Hannah Mouncey and the limits of anti-discrimination law

Hannah Mouncey.
October 27, 2017

The decision by the Australian Football League (AFL) to refuse to allow transgender woman Hannah Mouncey to nominate for the Australian Football League Women (AFLW) draft has drawn widespread criticism as a reflection of the AFL’s lack of real commitment to inclusion.

While it is important that the AFL's decision is criticised and we should highlight the troubling logic of policing “womanhood”, it is also important that we look critically at the role played by anti-discrimination legislation in the AFL’s decision and how it highlights the broader weaknesses of this legislation when it comes to protecting the rights of trans and non-binary people, particularly trans women.

The AFL’s position had been “in development” since June when Mouncey was first approached by AFLW clubs to consider nominating for the draft. On October 17 the AFL made its position clear: Mouncey could not nominate on the basis “of analysis of transgender strength, stamina and physique, as well as the AFLW being in its infancy”. Based on this, the subcommittee believed Mouncey would have had “an unreasonable physical advantage over her opponents”.

The timing of the announcement, the evening prior to the draft, has been seen as deeply cynical as it prevented any action to challenge the legality of the decision.  

While the AFL’s decision was supposedly based on an analysis of “transgender strength, stamina, and physique”, it is premised on erroneous assumptions about how men and women differ in general in these characteristics with a primary focus on Mouncey's height and weight — she is 190 centimetres’ tall and weighs 100 kilograms.

In asserting that Mouncey would have an advantage over other players, they ignore the diversity of physiques within humanity and assume that Mouncey’s size falls outside the realms of what a woman athlete could be. This is clearly not true, as, if Mouncey had been drafted, she would have been taller than the vast majority of players, but she would not have been the tallest player in the AFLW. That honor goes to 194 centimentres’ tall Erin Hoare, who is also a goal shooter with the New South Wales Swifts in the Super Netball competition.

As Mouncey's coach Chris Rourke pointed out, the arguments against her being eligible to play are based on assumptions that Mouncey is a physical threat to other players. This ignores the fact that women, such as 2016 Olympic shot put gold medalist Michelle Carter, who is 175 centremetres’ tall and weighs 118 kilograms, can be physically larger than Mouncey.

The AFL’s exclusion of Mouncey is an effort to police the boundaries of womanhood. It is not just bad for trans women, but for any woman who is substantially taller or more muscular than the “average”. Champion tennis players Serena and Venus Williams are regularly subjected to racist and transphobic slurs by fans and officials. The most infamous transphobic comments were from Russian tennis official Shamil Tarpischev.  

While the concern over size in the ALFW has been premised on concern over player safety, as Richard Hinds pointed out on the ABC, no such concern is expressed over the size disparities in the AFL between 211 centimetres’ tall Aaron Sandilands and 173 centimetres’ tall Lewis Taylor or that Mouncey has been and will continue to play in a lower level women’s competition.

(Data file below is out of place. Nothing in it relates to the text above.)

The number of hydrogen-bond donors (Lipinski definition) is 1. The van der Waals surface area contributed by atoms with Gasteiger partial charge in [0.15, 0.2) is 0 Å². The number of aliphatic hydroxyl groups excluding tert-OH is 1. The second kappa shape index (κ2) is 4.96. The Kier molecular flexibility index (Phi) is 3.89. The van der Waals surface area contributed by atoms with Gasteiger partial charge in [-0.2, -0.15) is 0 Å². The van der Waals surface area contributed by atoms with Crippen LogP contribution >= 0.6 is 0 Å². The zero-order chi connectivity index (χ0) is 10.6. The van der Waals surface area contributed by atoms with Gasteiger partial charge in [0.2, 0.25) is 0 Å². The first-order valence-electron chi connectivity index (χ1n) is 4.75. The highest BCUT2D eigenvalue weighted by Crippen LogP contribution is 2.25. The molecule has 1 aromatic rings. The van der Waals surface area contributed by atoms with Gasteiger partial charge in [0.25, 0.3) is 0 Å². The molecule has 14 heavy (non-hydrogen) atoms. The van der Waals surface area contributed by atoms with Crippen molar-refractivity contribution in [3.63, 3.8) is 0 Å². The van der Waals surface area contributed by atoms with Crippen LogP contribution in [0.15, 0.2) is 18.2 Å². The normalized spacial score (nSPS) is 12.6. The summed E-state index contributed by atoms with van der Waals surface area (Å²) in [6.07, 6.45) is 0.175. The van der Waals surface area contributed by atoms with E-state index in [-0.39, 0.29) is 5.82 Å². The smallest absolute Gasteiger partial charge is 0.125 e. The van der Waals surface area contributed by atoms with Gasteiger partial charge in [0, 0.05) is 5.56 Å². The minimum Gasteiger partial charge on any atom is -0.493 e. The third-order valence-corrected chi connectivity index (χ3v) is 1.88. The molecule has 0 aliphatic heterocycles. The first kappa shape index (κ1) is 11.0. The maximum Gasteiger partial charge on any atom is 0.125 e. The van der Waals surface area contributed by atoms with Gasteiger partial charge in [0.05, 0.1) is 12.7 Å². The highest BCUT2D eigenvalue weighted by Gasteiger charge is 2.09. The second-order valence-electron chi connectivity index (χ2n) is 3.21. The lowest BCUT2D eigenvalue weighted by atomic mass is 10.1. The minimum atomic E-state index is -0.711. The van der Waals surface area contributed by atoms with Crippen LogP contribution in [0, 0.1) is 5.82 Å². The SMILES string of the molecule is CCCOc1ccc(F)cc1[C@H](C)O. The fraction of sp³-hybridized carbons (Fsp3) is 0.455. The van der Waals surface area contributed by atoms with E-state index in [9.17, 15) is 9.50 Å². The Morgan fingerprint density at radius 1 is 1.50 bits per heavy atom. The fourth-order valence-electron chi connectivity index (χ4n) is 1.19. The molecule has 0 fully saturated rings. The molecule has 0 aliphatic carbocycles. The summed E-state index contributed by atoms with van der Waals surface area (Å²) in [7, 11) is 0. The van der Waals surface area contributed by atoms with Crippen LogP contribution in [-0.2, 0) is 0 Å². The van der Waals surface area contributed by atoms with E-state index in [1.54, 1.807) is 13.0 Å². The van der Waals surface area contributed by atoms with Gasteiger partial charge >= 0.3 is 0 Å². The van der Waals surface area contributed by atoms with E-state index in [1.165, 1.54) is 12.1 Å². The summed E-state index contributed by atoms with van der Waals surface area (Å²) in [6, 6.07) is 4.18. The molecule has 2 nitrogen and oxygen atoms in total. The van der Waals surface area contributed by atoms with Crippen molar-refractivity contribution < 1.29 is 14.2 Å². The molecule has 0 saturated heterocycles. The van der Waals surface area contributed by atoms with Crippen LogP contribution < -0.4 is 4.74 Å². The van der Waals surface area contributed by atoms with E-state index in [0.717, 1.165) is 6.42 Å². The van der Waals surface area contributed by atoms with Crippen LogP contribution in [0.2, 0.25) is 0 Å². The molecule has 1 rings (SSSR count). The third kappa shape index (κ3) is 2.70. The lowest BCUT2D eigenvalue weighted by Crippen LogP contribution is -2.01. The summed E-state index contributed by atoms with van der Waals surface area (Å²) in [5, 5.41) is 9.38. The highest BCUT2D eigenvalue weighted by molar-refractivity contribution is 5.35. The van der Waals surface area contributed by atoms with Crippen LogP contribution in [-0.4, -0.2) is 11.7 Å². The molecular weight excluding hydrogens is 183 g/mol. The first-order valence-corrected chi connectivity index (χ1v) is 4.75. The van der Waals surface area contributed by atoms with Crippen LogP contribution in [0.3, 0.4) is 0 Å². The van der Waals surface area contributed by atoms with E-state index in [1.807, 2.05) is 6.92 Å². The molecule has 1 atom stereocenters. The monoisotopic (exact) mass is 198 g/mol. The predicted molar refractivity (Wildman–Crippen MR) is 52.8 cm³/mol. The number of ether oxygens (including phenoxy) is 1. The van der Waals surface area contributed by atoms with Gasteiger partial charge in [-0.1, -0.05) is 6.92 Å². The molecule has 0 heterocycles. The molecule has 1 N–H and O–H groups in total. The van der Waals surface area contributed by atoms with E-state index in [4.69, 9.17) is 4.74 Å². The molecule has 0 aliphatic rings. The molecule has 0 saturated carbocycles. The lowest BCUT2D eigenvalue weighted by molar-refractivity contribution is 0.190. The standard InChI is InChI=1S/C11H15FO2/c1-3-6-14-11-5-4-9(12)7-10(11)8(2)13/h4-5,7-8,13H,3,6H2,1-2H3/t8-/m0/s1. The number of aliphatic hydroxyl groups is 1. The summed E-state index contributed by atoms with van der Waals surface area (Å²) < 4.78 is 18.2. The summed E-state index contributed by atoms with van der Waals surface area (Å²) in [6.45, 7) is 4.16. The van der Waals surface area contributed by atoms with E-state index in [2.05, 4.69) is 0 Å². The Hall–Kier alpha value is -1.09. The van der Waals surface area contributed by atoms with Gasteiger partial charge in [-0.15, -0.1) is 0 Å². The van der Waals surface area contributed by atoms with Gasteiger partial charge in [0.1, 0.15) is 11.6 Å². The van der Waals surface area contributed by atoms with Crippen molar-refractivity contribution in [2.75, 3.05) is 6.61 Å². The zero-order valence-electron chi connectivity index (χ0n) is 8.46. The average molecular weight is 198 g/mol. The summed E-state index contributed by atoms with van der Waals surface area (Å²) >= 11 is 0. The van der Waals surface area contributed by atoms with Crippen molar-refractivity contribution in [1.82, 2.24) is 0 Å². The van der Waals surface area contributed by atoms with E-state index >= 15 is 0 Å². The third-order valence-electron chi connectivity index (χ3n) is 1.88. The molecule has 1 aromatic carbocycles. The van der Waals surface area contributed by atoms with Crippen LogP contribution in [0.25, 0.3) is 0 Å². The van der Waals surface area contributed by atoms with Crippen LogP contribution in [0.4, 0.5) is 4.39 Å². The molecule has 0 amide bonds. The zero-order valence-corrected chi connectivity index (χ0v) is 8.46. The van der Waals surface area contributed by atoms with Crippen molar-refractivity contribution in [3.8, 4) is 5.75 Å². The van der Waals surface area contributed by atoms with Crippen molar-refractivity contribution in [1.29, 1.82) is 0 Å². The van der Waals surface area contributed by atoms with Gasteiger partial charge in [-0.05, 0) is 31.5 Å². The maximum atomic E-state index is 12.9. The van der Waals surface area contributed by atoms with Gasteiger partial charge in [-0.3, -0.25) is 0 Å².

Some commentators have raised concerns that the AFL has failed to apply the International Olympic Committee’s rules regarding the participation of trans women in women’s sport. Under this rule, which Mouncey meets, a trans woman must undergo hormone therapy and demonstrate that the total level of testosterone in the blood has been below 10 nanomols per litre for at least a year before competing.

However, while the IOC rule is clearly better for trans women athletes than the approach adopted by the AFL, there are real problems with this rule. Limits on the level of testosterone for a woman to be able to compete are arbitrary and have been used to exclude women athletes such as South African middle distance runner Caster Semenya and Indian sprinter Dutee Chand. This exclusion was overturned when the Court of Arbitration in Sport suspended the International Association of Athletics Federation’s rule on the basis that it had failed to prove that women with naturally high levels of testosterone had a competitive edge.

While the AFL’s decision to exclude Mouncey from the draft is discriminatory, it is arguably consistent with the exemptions within the Human Rights and Equal Opportunity Act (Vic), which the AFL relied on in reaching its decision. The law allows lawful discrimination against a person on the basis of their sex or gender identity if strength, stamina or physique is relevant. While this does not mean sporting organisations must discriminate against trans athletes, it means that they can, although the basis for doing so can be contested legally.

This reflects the reality that the law, which is supposed to provide protection from discrimination, enables transphobia in sport and other aspects of social life. Avoidance of discrimination is based on organisations going beyond the requirements of the law rather than complying with it. This reality is not limited to the Victorian law, but is a feature of aspects of anti-discrimination legislation in other Australian jurisdictions.

While we must call on the AFL to reverse its transphobic approach in excluding trans women from the AFLW, we should also call for state and federal governments to provide greater protection from transphobic discrimination in anti-discrimination legislation.  

[Lisbeth Latham is a trans woman and a member of the Socialist Alliance.]

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